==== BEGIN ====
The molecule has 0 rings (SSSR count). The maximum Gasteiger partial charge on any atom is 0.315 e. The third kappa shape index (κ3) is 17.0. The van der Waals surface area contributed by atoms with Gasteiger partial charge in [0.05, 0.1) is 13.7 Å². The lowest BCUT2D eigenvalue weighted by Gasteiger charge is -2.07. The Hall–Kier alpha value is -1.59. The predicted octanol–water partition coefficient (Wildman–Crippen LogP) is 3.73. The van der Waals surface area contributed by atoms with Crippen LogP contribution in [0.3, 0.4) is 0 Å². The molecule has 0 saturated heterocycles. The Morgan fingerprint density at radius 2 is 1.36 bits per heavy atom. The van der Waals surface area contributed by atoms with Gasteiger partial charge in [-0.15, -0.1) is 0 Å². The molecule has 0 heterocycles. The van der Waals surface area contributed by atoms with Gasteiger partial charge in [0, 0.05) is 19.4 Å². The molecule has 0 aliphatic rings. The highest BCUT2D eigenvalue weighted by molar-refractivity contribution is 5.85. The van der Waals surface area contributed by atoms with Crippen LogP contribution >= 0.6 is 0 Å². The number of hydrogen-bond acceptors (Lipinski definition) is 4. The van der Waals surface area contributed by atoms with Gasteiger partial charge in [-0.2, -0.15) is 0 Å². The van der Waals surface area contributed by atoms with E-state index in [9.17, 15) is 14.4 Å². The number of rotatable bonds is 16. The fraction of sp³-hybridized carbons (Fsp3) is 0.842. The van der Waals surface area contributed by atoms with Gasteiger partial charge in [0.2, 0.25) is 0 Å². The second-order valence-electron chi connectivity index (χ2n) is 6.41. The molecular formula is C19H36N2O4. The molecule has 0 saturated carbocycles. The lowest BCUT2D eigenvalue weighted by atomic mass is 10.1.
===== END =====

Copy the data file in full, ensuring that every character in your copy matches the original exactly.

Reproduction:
The molecule has 0 rings (SSSR count). The maximum Gasteiger partial charge on any atom is 0.315 e. The third kappa shape index (κ3) is 17.0. The van der Waals surface area contributed by atoms with Gasteiger partial charge in [0.05, 0.1) is 13.7 Å². The lowest BCUT2D eigenvalue weighted by Gasteiger charge is -2.07. The Hall–Kier alpha value is -1.59. The predicted octanol–water partition coefficient (Wildman–Crippen LogP) is 3.73. The van der Waals surface area contributed by atoms with Crippen LogP contribution in [0.3, 0.4) is 0 Å². The molecule has 0 saturated heterocycles. The Morgan fingerprint density at radius 2 is 1.36 bits per heavy atom. The van der Waals surface area contributed by atoms with Gasteiger partial charge in [-0.15, -0.1) is 0 Å². The molecule has 0 heterocycles. The van der Waals surface area contributed by atoms with Gasteiger partial charge in [0, 0.05) is 19.4 Å². The molecule has 0 aliphatic rings. The highest BCUT2D eigenvalue weighted by molar-refractivity contribution is 5.85. The van der Waals surface area contributed by atoms with Crippen LogP contribution >= 0.6 is 0 Å². The number of hydrogen-bond acceptors (Lipinski definition) is 4. The van der Waals surface area contributed by atoms with Gasteiger partial charge in [-0.2, -0.15) is 0 Å². The van der Waals surface area contributed by atoms with E-state index in [9.17, 15) is 14.4 Å². The number of rotatable bonds is 16. The fraction of sp³-hybridized carbons (Fsp3) is 0.842. The van der Waals surface area contributed by atoms with Gasteiger partial charge in [0.2, 0.25) is 0 Å². The second-order valence-electron chi connectivity index (χ2n) is 6.41. The molecular formula is C19H36N2O4. The molecule has 0 saturated carbocycles. The lowest BCUT2D eigenvalue weighted by atomic mass is 10.1.